About the artist

    1953: Was born in Dortmund, Germany
    1997: Died in Vienna

    Martin Kippenberger was a German artist known for his extremely prolific output in a wide range of styles and media as well as his provocative, jocular and hard-drinking public persona.

     

    Kippenberger was "widely regarded as one of the most talented German artists of his generation," according to Roberta Smith of the New York Times. He was at the center of a generation of German enfants terribles including Albert Oehlen, Markus Oehlen, Werner Büttner, Georg Herold, Dieter Göls, and Günther Förg.

     

    Kippenberger was born in Dortmund in 1953, the only boy in a family of five, with two elder and two younger sisters. His father was director of the Katharina-Elisabeth colliery, his mother a dermatologist. When Kippenberger's mother was killed by a pallet falling off a truck, he inherited enough money to live on.

    He studied at the Hochschule für Bildende Kunst in Hamburg, where Sigmar Polke, despite not teaching him directly, influenced him. After a sojourn in Florence, where he had his first solo show in 1977, he settled in Berlin in 1978. In that year he founded Kippenberger's Office with Gisela Capitain, mounting exhibitions of his own art and that of his friends; became business director of SO36, a performance, film and music space; started a punk band called the Grugas and made his first recording, a single called Luxus, with Christine Hahn and Eric Mitchell. Leaving Berlin, originally for a long visit to Paris, Kippenberger spent the early 1980s as an active member of the Cologne art scene.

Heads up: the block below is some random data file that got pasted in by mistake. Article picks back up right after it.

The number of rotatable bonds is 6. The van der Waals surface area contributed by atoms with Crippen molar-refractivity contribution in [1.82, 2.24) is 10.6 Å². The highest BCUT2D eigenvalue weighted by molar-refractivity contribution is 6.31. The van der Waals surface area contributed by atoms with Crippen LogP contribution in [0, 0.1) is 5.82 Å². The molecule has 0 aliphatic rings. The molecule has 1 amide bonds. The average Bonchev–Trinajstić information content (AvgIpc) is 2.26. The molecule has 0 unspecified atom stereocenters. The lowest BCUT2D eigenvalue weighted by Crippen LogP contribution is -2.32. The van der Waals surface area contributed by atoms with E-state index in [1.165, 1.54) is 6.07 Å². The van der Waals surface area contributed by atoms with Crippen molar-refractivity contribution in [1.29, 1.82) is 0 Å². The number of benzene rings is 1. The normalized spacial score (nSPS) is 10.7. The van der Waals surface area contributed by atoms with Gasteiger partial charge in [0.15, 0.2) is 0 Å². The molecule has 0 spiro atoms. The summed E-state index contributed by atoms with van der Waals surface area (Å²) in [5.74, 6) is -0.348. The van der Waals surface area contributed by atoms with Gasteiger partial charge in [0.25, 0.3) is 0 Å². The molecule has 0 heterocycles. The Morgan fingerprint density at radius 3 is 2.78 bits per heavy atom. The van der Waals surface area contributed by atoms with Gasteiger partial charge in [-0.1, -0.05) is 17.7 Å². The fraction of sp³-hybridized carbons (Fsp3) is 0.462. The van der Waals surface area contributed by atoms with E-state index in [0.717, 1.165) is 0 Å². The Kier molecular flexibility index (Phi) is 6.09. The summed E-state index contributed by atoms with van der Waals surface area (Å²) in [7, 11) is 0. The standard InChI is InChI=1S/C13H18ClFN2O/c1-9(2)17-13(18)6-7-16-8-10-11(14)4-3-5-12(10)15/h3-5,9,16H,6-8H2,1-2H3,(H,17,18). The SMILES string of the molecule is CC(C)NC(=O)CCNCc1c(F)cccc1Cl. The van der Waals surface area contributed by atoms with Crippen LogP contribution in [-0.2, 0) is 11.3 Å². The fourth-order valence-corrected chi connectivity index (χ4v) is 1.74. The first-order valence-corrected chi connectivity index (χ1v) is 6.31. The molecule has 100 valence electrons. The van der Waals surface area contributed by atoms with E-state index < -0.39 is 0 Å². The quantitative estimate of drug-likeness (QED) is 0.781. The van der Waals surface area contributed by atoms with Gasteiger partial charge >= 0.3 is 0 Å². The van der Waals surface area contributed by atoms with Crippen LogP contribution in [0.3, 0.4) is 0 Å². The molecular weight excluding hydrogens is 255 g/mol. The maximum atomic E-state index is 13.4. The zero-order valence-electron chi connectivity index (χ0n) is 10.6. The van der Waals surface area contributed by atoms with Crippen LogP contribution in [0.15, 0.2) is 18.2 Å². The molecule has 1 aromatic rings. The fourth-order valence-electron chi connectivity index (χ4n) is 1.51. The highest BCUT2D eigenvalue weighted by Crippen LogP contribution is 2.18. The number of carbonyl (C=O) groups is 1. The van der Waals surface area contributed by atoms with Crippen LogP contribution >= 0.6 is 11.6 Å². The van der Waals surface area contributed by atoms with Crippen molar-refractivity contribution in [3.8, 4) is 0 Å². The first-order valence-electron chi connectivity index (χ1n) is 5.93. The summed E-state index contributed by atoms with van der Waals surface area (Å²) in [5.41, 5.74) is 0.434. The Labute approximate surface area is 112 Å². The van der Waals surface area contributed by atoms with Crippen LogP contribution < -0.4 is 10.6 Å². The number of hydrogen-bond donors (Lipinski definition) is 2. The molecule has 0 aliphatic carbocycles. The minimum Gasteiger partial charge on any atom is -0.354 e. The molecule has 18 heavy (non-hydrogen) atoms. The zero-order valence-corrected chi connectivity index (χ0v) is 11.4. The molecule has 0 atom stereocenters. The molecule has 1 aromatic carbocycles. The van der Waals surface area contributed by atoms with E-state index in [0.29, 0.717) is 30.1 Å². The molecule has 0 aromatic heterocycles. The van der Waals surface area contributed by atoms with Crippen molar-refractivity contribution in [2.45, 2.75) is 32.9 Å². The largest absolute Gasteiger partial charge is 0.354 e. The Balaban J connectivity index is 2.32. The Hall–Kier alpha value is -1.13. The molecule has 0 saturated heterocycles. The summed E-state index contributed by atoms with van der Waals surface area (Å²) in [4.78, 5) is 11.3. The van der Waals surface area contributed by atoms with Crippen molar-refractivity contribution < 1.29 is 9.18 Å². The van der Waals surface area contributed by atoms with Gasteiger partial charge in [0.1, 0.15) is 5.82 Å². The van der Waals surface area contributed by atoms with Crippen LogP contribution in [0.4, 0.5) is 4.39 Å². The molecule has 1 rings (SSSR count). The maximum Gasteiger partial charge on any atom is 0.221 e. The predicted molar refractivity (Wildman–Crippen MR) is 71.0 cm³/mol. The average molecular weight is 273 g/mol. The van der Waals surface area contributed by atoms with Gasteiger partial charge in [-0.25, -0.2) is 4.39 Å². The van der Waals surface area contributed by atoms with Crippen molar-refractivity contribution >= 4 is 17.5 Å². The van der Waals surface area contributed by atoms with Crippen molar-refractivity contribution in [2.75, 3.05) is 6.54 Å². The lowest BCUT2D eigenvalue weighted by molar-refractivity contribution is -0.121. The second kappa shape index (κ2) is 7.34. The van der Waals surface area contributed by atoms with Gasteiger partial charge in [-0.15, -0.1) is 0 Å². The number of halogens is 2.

In Cologne, as elsewhere, Martin did not limit himself to producing works of art; he worked on how the art was presented, the framework and the sideshows. "Martin was tremendously committed to the gallery's artists," Max Hetzler said. The Vienna gallerist Peter Pakesch thinks Martin did an enormous amount for the Hetzler Gallery's success in his double role "as clown and strategist...Max without Martin's strategy would have been unimaginable in the early years." In Hutta Koether's view, Martin "was the one who brought movement to life so that it became known outside Cologne."

    Kippenberger died at age 44 from liver cancer at the Vienna General Hospital.


    Source: Martin Kippenberger Wikipedia

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